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HPV Vaccination in HIV-Infected Women Found Safe and Effective


A recent trial provides encouraging evidence that vaccination against other infectious diseases may provide protection for persons infected with HIV.

Human papillomavirus (HPV) infections can cause anal and cervical intraepithelial neoplasia and subsequently cancer. HIV-infected women are at higher risk for these conditions. One potential prevention strategy is vaccination against HPV. Previous research, however, has suggested that HIV-infected patients may have poor response to vaccination against other viruses such as hepatitis A and B viruses. 

A recent clinical trial published in the journal Clinical Infectious Diseases1 examined the efficacy and safety of the quadrivalent HPV vaccine in HIV-infected women, including those with low CD4 counts.

The international phase 2, open-label, single-arm study was designed to assess the immunogenicity and safety of the quadrivalent HPV recombinant vaccine (Gardasil). Investigators stratified the study population based on CD4 counts: >350 ≤200 cells/µL (stratum A); 201-350 ≤200 cells/µL (stratum B); and ≤200 cells/µL (stratum C). The study included women between the ages of 13 and 45 years with documented HIV infection. Patients who already had a diagnosis of high-grade cervical intraepithelial neoplasia, vaginal intraepithelial neoplasia, or genital warts within 180 days before study enrollment were excluded. The participants received the quadrivalent HPV vaccine at entry, at week 8, and at week 24.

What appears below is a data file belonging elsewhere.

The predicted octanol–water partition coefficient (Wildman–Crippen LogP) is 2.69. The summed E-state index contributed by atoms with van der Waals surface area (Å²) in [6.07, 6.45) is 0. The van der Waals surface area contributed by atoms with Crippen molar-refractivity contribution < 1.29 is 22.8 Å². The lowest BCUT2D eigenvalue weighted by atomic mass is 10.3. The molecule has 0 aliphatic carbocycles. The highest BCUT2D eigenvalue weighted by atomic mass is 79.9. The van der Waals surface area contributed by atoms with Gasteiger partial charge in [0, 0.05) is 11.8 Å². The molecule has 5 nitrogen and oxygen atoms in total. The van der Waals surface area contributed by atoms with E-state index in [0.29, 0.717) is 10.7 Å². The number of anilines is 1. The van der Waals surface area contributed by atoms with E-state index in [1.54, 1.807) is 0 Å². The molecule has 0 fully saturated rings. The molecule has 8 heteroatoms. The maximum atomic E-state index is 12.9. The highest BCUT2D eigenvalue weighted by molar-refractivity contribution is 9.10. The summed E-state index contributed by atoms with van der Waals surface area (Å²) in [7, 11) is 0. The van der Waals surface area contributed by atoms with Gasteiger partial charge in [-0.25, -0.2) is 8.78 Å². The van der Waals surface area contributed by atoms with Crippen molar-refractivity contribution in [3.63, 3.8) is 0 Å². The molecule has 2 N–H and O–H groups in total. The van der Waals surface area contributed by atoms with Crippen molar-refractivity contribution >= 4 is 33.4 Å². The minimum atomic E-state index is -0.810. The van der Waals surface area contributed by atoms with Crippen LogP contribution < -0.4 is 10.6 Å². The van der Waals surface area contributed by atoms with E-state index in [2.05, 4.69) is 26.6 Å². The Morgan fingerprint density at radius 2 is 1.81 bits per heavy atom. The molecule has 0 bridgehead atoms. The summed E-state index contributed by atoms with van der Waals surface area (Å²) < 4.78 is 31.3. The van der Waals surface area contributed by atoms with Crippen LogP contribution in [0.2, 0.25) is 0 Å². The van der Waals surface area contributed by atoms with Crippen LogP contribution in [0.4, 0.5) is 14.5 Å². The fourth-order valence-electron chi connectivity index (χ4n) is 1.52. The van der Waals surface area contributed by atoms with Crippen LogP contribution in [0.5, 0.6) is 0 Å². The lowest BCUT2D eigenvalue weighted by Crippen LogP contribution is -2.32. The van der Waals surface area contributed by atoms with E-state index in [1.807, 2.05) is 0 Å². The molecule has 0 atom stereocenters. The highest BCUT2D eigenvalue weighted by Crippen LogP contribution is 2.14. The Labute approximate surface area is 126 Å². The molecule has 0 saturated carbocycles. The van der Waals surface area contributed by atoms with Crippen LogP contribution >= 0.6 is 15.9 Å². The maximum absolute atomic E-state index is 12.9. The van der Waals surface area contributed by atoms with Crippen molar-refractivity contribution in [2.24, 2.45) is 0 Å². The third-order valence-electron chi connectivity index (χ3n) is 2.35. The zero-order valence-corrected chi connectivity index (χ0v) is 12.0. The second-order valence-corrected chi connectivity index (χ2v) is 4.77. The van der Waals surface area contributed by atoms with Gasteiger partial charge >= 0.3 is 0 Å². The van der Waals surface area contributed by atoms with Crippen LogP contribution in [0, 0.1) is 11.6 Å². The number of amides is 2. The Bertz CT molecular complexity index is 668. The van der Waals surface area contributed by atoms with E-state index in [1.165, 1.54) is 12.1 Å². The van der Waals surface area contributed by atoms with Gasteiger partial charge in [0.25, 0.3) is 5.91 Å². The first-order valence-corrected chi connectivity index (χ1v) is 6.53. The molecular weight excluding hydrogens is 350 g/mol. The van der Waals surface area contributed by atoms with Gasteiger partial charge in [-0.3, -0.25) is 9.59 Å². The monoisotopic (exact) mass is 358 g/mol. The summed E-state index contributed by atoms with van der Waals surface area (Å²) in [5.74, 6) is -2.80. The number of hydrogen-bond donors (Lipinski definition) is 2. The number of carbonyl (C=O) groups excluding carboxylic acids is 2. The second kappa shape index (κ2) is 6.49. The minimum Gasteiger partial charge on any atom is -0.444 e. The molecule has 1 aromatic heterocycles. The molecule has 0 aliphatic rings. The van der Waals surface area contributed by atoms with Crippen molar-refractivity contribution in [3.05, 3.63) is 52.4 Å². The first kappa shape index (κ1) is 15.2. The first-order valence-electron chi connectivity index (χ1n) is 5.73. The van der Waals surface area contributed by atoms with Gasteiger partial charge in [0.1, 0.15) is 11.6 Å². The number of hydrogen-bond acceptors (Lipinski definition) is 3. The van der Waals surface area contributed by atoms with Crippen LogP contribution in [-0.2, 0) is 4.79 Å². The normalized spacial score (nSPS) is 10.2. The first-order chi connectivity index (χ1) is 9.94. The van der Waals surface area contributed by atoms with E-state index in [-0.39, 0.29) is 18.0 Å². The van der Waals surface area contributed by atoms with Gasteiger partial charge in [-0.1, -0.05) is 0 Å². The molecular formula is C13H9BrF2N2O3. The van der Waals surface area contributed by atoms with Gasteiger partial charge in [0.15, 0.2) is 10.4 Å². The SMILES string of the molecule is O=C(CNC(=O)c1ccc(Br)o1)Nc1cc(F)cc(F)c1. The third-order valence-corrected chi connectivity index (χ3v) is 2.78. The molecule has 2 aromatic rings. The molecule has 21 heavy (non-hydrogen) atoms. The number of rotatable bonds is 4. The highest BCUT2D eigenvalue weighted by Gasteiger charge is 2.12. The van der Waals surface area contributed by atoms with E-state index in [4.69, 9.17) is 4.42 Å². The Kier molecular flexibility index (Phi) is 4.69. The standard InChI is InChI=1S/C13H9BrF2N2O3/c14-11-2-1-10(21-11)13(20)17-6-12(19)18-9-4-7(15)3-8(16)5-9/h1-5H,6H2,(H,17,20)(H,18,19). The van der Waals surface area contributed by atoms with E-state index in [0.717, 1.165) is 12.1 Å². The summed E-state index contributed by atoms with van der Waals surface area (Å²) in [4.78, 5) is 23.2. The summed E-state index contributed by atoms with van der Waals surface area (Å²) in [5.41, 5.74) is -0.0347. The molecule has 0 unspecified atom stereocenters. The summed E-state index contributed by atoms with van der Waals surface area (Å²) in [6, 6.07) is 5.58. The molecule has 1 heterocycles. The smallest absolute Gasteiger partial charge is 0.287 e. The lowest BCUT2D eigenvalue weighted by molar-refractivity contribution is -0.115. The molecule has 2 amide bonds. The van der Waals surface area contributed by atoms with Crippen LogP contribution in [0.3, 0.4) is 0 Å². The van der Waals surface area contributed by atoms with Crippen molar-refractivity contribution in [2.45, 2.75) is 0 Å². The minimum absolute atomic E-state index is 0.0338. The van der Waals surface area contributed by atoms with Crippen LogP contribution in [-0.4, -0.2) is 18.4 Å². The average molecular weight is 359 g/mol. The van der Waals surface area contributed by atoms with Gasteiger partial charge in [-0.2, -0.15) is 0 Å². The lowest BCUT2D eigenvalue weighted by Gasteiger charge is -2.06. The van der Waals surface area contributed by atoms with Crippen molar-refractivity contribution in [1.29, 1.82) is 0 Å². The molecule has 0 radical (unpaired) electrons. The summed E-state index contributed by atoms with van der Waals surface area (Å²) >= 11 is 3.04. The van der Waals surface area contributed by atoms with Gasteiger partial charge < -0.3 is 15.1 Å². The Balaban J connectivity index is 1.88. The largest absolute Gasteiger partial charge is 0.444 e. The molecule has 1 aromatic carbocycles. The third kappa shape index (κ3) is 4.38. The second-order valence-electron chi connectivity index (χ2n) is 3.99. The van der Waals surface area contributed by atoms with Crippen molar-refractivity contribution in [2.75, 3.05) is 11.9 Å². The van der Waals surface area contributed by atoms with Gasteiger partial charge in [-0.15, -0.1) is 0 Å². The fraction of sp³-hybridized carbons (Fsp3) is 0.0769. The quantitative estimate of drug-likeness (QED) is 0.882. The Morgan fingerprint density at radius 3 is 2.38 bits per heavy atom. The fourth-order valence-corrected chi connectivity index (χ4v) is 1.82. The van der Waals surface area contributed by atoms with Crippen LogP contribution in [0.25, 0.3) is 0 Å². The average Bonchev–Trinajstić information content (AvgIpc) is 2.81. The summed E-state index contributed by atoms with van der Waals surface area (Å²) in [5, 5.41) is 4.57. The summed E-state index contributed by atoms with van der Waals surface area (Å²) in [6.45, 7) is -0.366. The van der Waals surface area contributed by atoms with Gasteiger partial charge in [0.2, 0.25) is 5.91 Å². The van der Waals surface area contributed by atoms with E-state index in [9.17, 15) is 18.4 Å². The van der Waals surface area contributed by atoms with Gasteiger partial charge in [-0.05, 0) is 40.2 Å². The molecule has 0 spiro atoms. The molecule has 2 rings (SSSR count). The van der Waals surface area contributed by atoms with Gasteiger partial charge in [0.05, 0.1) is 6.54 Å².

Results were encouraging. At week 28, the seroconversion rates among women in CD4 stratum A were 96%, 98%, 99%, and 91% for HPV types 6, 11, 16, and 18, respectively; among women in stratum B the rates were 100%, 98%, 98%, and 85%, respectively; and in stratum C the rates were 84%, 92%, 93%, 75% for each type, respectively. No safety issues were identified.

This multicenter trial showed that the quadrivalent HPV vaccine against type 6, 11, 16, and 18 is safe and induced immunogenicity in HIV-infected women between the ages of 13 and 45. Seroconverison rates were lower in women with high viral loads or lower CD4 counts.  

Click here for updated CDC vaccination guidelines.


Kojic EM, Kang M, Cespedes MS, et al. Immunogenicity and safety of the quadrivalent human papillomavirus vaccine in HIV-1-infected women. Clin Infect Dis. Published online ahead of print April 9, 2014. doi: 10.1093/cid/ciu238.

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